In Race for N.H.'s Swing Congressional District, Pappas and Edwards to Face Off

Sep 12, 2018

Republican Eddie Edwards, right, and Democrat Chris Pappas will face off for the 1st Congressional District on Nov. 6.

  The battle for New Hampshire’s 1st District Congressional seat is officially set: It will be Republican Eddie Edwards vs. Democrat Chris Pappas in November.

 

It was a hard fought - often negative - campaign on both sides of the aisle, and voters certainly had their work cut out for them.

After years of electing the same two candidates -- Republican Frank Guinta and Democrat Carol Shea Porter -- this cycle, voters in both parties were faced with crowded primary ballots.

Republicans faced five choices, and Democrats had to choose from a historic 11-candidate field. 

For Democrat Anne Ketterer, a Manchester resident, that long list made for an agonizing decision. One of the candidates, Chris Pappas is her Executive Councilor, and she trusts him. But she's also friends with another candidate, Maura Sullivan.

"I also adore Naomi Andrews - she's wonderful!" Ketterer said Tuesday night, ticking through other Democrats running for the 1st District seat. "I personally know Deaglan McEachern. I love Deaglan! And I'm not the only one who struggled with today's decision. Now - what it came down to was the hometown boy."

And in the end, it was that hometown boy and Manchester native Pappas, who won big. Pappas took home more than 40 percent of the vote, a decisive victory in such a crowded field. Sullivan followed next, with 30 percent, and Rep. Mindi Messmer finished in third with 9 percent.

"You know, I always trust Granite State voters to get it right, and tonight they didn't disappoint," Pappas told supporters at the Puritan, the restaurant and conference center his family owns.

The crowd of supporters slurped Mudslides and munched on chicken tenders, many of them raising their phones to capture Pappas' speech.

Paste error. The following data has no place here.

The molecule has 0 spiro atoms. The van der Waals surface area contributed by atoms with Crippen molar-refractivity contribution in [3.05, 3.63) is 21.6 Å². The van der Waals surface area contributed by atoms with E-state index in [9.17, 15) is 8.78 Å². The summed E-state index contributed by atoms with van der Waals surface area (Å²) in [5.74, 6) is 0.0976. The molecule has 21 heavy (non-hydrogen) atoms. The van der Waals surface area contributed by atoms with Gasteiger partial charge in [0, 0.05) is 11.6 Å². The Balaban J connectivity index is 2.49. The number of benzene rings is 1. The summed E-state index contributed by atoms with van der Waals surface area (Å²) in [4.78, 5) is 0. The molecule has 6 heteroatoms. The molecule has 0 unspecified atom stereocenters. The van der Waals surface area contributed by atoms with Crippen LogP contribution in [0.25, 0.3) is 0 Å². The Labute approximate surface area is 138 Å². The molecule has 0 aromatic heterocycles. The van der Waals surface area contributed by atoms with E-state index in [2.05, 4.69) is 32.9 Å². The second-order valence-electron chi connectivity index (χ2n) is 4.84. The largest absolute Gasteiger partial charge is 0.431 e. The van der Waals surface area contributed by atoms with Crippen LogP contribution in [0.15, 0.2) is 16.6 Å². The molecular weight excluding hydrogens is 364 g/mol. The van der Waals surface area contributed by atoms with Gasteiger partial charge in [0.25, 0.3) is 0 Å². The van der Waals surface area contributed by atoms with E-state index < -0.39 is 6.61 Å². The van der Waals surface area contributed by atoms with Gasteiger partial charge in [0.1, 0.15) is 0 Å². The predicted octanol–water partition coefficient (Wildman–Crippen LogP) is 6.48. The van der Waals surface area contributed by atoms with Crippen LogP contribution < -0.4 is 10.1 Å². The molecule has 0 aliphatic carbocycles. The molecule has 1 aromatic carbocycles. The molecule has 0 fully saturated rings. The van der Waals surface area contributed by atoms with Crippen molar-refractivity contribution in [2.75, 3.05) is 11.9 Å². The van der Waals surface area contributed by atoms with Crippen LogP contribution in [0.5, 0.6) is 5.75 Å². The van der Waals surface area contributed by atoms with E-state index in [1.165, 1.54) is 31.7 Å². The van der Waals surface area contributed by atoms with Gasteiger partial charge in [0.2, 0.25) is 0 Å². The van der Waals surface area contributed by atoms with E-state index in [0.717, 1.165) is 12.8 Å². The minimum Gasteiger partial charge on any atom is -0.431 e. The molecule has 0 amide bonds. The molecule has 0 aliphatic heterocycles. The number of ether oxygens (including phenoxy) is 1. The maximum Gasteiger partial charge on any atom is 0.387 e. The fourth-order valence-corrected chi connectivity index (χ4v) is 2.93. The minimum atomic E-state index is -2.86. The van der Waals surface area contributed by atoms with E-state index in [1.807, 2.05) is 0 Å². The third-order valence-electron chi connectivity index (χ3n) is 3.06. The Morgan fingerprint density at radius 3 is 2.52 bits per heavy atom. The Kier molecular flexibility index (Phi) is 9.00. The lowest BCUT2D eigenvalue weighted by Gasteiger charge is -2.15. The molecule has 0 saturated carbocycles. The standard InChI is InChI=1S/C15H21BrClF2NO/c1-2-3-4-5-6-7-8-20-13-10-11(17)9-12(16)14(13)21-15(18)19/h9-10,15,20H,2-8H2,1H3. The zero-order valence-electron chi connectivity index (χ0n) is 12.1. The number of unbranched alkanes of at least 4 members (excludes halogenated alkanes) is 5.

"You know, New Hampshire's 1st District sent a crystal clear message tonight. They're ready for a candidate who shares their values and is prepared to get to work," Pappas said. "They're ready for a check and a balance on President Trump and the Republicans in Congress."

Supporters were quick to point out another message in Pappas' victory: In New Hampshire, all politics is local. Many mentioned Pappas’ local roots and his path up New Hampshire’s political ladder.

It was a message specifically for Sullivan, a candidate who considered running in multiple congressional districts before moving to New Hampshire last year. Sullivan struggled all summer to shake off the carpetbagger label.

"I think many of us were concerned if there was a different result, it was going to send the message that you can parachute into New Hampshire, and if you have enough money, buy a congressional seat," said Judy Reardon, a longtime Democratic strategist from Manchester and Pappas supporter. "And for the sake of New Hampshire politics and the presidential primary, it is really good to see that can't work here."

But in a district that’s been dubbed the "swingiest swing district," Pappas has a busy eight weeks ahead. He will face Republican Eddie Edwards, a former South Hampton police chief and former head of enforcement for the state Liquor Commission.


Edwards worked hard during his primary campaign to attract supporters of President Donald Trump, who won the 1st District in the 2016 general election. Edwards was endorsed by former New York mayor Rudy Giuliani, now Trump’s personal lawyer.

 

At his victory speech at the Toyota dealership in Portsmouth Tuesday night, Edwards listed what he considers the president’s accomplishments.

"Minorities are working, women are working, wages are starting to increase," Edwards said. "You have more money in your pocket. It's time to get it done, it's time to make sure Washington D.C. doesn't interfere in the state of New Hampshire's business."

Edwards beat his main rival, state Senator Andy Sanborn, by just over 3,000 votes. The two have spent the last few weeks of the primary attacking one another. News came out over the summer that Sanborn had made a crass comment to a State House intern years earlier. Edwards called it part of a "pattern of predatory behavior" from Sanborn.

 

"You guys spoke loud and clear," Edwards told supporters. "That ethics, character, integrity matters. It matters most here in the Granite State."

 

And for Republican voters like Pat Thomas of Hampstead, Edwards' emphasis on character made the difference.

"That's the number one thing with me," Thomas said. "He's a veteran, he was a police chief...and he's not politics as usual."

No matter who wins in November, it will be historic. If Pappas is elected, he would be the first openly gay representative from New Hampshire. If Edwards wins, he would be the state’s first black congressman.